Gerlinde Thomas doesn’t often get deeply involved in politics, and during a recent interview she wasn’t even 100 percent sure what party she’s in.
“I think I’m a registered Democrat,” said Thomas, a nurse who lives in Pinellas County, near St. Petersburg.
But she’s starting to pay close attention to the race for governor, primarily for one reason: her property insurance premiums have soared to the point she and her husband can barely afford it and she hopes someone can do something about it.
Like for many Florida homeowners, insurance costs have become a crisis for Thomas and her husband, and the No. 1 public policy issue in their mind.
“It’s big in our book,” Thomas said. “I’m looking to stay in Florida, hopefully until I retire. But as it looks now I won’t be able to. If I have to pay an insurance bill of three or four thousand dollars a year I can’t afford to live here.”
All four major candidates for governor know that the affordability and availability of homeowners insurance is on the mind of nearly every voter who owns a house.
Thomas’s experience isn’t out of the ordinary. She’s seen her annual premium for coverage by Citizens Property Insurance go from $600 a year to nearly $3,000 in the eight years she’s lived in her house. And that house is six miles from the Gulf coast, at the highest point in Pinellas County. She’s never had a hurricane claim.
Her decision on who to vote for may come down to whose plan seems to Thomas most likely to at least stabilize, if not lower, rates.
Unfortunately, all four candidates have extensive plans that are hard to wade through without a lot of knowledge about how insurance works.
And in the end, many experts — especially those in the insurance industry — say little can be done to immediately lower rates simply because it’s just plain risky to sell property insurance in a state surrounded by tropical waters that spawn hurricanes.
That’s not stopping Republicans Charlie Crist and Tom Gallagher and Democrats Rod Smith and Jim Davis from trying to convince voters that they’ll fix the situation.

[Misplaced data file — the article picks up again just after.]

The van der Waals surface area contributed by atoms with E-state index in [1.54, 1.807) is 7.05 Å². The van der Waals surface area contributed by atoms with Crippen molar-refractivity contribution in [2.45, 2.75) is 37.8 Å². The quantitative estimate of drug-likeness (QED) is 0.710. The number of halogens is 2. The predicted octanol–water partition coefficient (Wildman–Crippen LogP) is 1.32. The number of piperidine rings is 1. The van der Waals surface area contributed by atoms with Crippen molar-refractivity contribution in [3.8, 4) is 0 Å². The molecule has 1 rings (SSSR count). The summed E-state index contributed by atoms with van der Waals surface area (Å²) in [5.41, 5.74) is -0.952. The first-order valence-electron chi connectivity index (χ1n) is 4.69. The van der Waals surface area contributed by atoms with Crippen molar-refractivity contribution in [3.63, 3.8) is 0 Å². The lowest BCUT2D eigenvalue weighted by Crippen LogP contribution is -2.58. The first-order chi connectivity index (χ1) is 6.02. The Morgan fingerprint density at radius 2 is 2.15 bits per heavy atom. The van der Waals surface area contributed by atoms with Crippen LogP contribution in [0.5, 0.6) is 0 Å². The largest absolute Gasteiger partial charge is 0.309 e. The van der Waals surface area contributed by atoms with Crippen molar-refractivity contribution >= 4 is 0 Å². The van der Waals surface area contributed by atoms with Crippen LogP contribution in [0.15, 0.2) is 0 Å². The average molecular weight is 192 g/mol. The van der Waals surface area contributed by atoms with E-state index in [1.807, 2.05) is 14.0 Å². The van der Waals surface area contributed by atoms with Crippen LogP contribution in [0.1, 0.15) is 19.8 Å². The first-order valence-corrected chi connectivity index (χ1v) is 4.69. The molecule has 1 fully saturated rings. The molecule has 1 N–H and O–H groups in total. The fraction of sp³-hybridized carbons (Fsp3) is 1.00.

All of the candidates have had considerable dealings with hurricane insurance questions, but Gallagher probably has the most direct experience, including being the only one of the four who served as the state’s insurance commissioner.
He has, perhaps, the least rosy outlook — having said there are no silver bullets that will quickly lower premiums. He does have several proposals to try to stabilize rates, including making it easier for companies to get backup coverage by tapping into the state’s Hurricane Catastrophe Fund. Crist has proposed that too.
Gallagher is also a big proponent of trying to find ways to strengthen Floridians’ homes, and the agency he currently runs is administering a program to help people afford improvements.
Crist wants to require companies that sell any kind of coverage, such as car insurance, be also required to sell homeowners policies.
But several experts say such a plan might not stand up in court. Gallagher and others say companies would simply leave the state, which would then also have a car insurance crisis.
The insurance industry, obviously, would have a problem with the state telling private companies what they must sell, especially if would mean they could lose money.
“You can’t force Progressive and Geico to start selling homeowners,” said Sam Miller, vice president of the Florida Insurance Council, which represents several major insurers. “Homeowners is the riskiest insurance business in the world right now.”
Crist also stands out from the rest of the field by saying Florida should find a way to make national insurance companies stand behind their Florida subsidiaries more. Crist has complained that Florida subsidiaries often have losses while their national parent companies have large profits.
Gallagher also has complained about that arrangement, but said that now that companies are allowed to do it, Florida can’t realistically “put the genie back in the bottle.”
Davis stands out from the other candidates by taking on a law the Legislature passed a couple years ago that clarified that wind insurers don’t have to pay for damage if they can prove it was caused by water, which is supposed to be covered by flood insurance.
Davis said that simply gives wind insurers an avenue to avoid paying claims and has promised to push to undo it, calling it a loophole.
His Democratic rival Smith voted for the law that clarifies that wind and water damage are separate and says it’s not a loophole, that flood insurance was created exactly for water damage.
Davis and Crist, who have both portrayed the industry as the enemy. One Davis TV ad has a couple of shadowy figures making a backroom deal as it mentions the insurance crisis.
Davis and Crist have both called for a more powerful consumer advocate to scrutinize rate requests, although there already is such a person in the state’s Office of Insurance Regulation. Davis has suggested putting the person directly in the governor’s office to give that person more access.
Industry officials say that doesn’t change the central issue in rate cases.
“No disrespect, but you could put a consumer advocate on the moon, and if that person is intellectually honest, they are going to support a lot of rate increases,” Miller said.
If there are lots of damaging hurricanes, and companies have to pay lots of claims, they have to raise rates, Miller argued.
That’s not what voters like Thomas want to hear. She and her husband are considering moving solely because their cost of living isn’t keeping up with wages, and insurance is the biggest part of that.
“We’re thinking of moving out of Florida, to Arizona or New Mexico,” she said. “I think we can afford to retire there.
“It’s a big disappointment.”
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